Massive importation of food drains public finances in a region that purchases most of the food it consumes, part of which could be produced locally.
Belize City, 10 July 2018 (IICA). For every dollar that tourists spend in the Caribbean, local economies devote between USD 0.60 and 0.80 to import the food and beverages that the sector consumes, which is a situation that makes the strengthening of linkages between tourism and agriculture and an increase in the capacity of domestic production a necessity.
This was a recommendation by the Coordinator of the Projects Unit of the Inter-American Institute for Cooperation on Agriculture (IICA), Gabriel Rodriguez, at the 54th Annual Meeting of the Caribbean Food Crop Society (CFCS), held in Belize City.
Rodriguez pointed out that “We are faced with a great opportunity to transform agriculture into a local generator of food for the more than 30 million tourists who visit the Caribbean each year, in a sector that is growing at a rate of 4.3% annually”.
IICA’s Project Unit Coordinator, who was in Belize representing the Institute’s Director General, Manuel Otero, also stressed that agrotourism has tremendous potential to attract tourists, and therefore to generate new sources of income for the rural sector.
He also highlighted success stories, such as Haiti’s hydroponic gardens, the Cocoa Tour in the Dominican Republic, the Hopkins Tourism Master Plan in Belize, the Agrotourism Farmers’ Markets in Jamaica and the Lake Capoey Community Tourism Program in Guyana.
Other successful Caribbean ventures, supported by IICA in the Caribbean, capture experiences in culinary tourism, health and well-being and community tourism.
Ena Harvey, IICA Representative to Barbados, who has promoted agrotourism since 2003, indicated that “IICA’s work has concentrated on three major spheres of action: formulating policies to organize and streamline the sector and its numerous linkages to other economic activities, undertaking diagnostic studies in practically all of the Caribbean countries and the sharing of knowledge based on the wealth of accumulated experiences”.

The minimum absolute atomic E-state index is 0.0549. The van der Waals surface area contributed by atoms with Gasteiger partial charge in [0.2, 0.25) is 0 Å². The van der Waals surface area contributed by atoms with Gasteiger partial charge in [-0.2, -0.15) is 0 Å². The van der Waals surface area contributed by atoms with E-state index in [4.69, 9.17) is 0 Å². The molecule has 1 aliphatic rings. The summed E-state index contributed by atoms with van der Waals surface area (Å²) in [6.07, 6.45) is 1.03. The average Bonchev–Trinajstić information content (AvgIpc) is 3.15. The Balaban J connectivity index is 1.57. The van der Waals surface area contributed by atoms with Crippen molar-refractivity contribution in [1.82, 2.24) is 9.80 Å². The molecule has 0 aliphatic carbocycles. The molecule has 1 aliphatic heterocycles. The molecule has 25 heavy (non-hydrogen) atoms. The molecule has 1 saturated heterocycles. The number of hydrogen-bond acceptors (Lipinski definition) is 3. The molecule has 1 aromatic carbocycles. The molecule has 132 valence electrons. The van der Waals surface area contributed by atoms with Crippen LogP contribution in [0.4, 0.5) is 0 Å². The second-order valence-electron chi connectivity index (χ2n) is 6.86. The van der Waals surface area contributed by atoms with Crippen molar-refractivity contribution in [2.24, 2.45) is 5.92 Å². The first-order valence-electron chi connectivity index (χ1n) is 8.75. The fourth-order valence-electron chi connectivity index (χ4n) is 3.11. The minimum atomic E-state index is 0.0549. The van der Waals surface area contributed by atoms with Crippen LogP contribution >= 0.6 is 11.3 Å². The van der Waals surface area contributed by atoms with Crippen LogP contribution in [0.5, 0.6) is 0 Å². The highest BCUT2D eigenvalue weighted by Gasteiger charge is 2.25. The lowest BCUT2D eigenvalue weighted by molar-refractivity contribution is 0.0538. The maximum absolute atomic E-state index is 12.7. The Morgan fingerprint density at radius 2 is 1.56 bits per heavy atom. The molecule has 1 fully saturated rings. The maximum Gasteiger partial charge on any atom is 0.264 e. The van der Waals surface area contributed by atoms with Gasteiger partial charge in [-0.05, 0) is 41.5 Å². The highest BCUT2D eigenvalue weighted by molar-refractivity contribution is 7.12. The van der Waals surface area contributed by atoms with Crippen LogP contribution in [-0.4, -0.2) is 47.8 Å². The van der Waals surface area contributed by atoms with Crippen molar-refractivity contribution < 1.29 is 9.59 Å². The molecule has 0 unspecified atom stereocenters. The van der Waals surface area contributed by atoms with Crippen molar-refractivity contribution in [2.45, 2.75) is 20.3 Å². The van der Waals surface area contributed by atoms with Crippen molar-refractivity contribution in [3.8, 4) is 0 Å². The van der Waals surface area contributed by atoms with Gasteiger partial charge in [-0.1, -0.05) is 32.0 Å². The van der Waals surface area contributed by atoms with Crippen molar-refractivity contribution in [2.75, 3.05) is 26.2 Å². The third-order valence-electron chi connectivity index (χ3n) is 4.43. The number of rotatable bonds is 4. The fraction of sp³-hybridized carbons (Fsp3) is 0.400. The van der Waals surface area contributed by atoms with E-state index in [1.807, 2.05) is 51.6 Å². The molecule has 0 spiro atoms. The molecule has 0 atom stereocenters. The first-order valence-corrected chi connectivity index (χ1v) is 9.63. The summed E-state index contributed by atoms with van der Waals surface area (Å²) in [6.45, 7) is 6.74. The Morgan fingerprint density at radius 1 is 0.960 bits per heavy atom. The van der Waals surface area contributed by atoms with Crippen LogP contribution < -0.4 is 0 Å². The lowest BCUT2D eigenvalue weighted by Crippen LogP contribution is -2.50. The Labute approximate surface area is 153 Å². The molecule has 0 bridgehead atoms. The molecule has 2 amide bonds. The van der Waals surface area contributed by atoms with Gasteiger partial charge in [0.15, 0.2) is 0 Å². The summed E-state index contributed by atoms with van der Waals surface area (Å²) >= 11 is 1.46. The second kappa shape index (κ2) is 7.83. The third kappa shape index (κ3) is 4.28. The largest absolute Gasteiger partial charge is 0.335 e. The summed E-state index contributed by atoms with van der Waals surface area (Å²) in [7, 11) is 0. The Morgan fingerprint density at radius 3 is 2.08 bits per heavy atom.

One of these experiences was the productive chain created between local producers and an international hotel chain in Trinidad and Tobago.
However, in the bid to increase its agricultural development, the Caribbean also faces daunting obstacles. For example, 48% of the arable land has high or very high levels of soil degradation; high levels of poverty in rural areas are driving migration; and the region is vulnerable to extreme climate events, such as hurricanes.
Rodriguez commented that “In order for Caribbean agriculture to better exploit potential linkages with tourism, it is crucial that we improve the availability of food, ensure effective management of the chain; equip the sector with improved infrastructure and technology for production, storage, distribution and processing, while abiding by international and local standards”.
During his visit to Belize, IICA’s Project Coordinator signed a memorandum of understanding with the Caribbean Community Climate Change Centre (CCCCC), which will facilitate support for Caribbean countries in their commitment to mitigate climate change, in areas such as the formulation of policies, strategies and plans for the agriculture sector.
IICA is the specialized international agency for agriculture of the Inter-American system, with a mission to stimulate, promote and support the efforts of its 34 Member States to achieve agricultural development and rural well-being through international technical cooperation of excellence.
José Alfredo Alpízar, Press and Outreach Coordinator, IICA